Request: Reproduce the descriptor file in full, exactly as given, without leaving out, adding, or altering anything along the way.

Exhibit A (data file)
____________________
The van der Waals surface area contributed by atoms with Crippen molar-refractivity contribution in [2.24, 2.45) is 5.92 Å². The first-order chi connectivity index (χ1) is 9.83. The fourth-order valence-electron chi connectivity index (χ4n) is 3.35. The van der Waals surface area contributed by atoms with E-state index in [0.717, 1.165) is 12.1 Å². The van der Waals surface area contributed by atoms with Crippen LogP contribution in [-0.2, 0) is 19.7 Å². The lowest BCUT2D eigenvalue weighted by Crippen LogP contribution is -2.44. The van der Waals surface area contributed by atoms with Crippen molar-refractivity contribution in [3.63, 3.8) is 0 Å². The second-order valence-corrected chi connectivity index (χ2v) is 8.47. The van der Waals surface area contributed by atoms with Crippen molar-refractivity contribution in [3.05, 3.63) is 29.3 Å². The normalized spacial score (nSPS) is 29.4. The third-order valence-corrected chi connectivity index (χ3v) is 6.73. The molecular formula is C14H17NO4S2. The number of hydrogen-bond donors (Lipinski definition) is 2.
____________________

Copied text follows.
The van der Waals surface area contributed by atoms with Crippen molar-refractivity contribution in [2.24, 2.45) is 5.92 Å². The first-order chi connectivity index (χ1) is 9.83. The fourth-order valence-electron chi connectivity index (χ4n) is 3.35. The van der Waals surface area contributed by atoms with E-state index in [0.717, 1.165) is 12.1 Å². The van der Waals surface area contributed by atoms with Crippen LogP contribution in [-0.2, 0) is 19.7 Å². The lowest BCUT2D eigenvalue weighted by Crippen LogP contribution is -2.44. The van der Waals surface area contributed by atoms with Crippen molar-refractivity contribution in [3.63, 3.8) is 0 Å². The second-order valence-corrected chi connectivity index (χ2v) is 8.47. The van der Waals surface area contributed by atoms with Crippen molar-refractivity contribution in [3.05, 3.63) is 29.3 Å². The normalized spacial score (nSPS) is 29.4. The third-order valence-corrected chi connectivity index (χ3v) is 6.73. The molecular formula is C14H17NO4S2. The number of hydrogen-bond donors (Lipinski definition) is 2.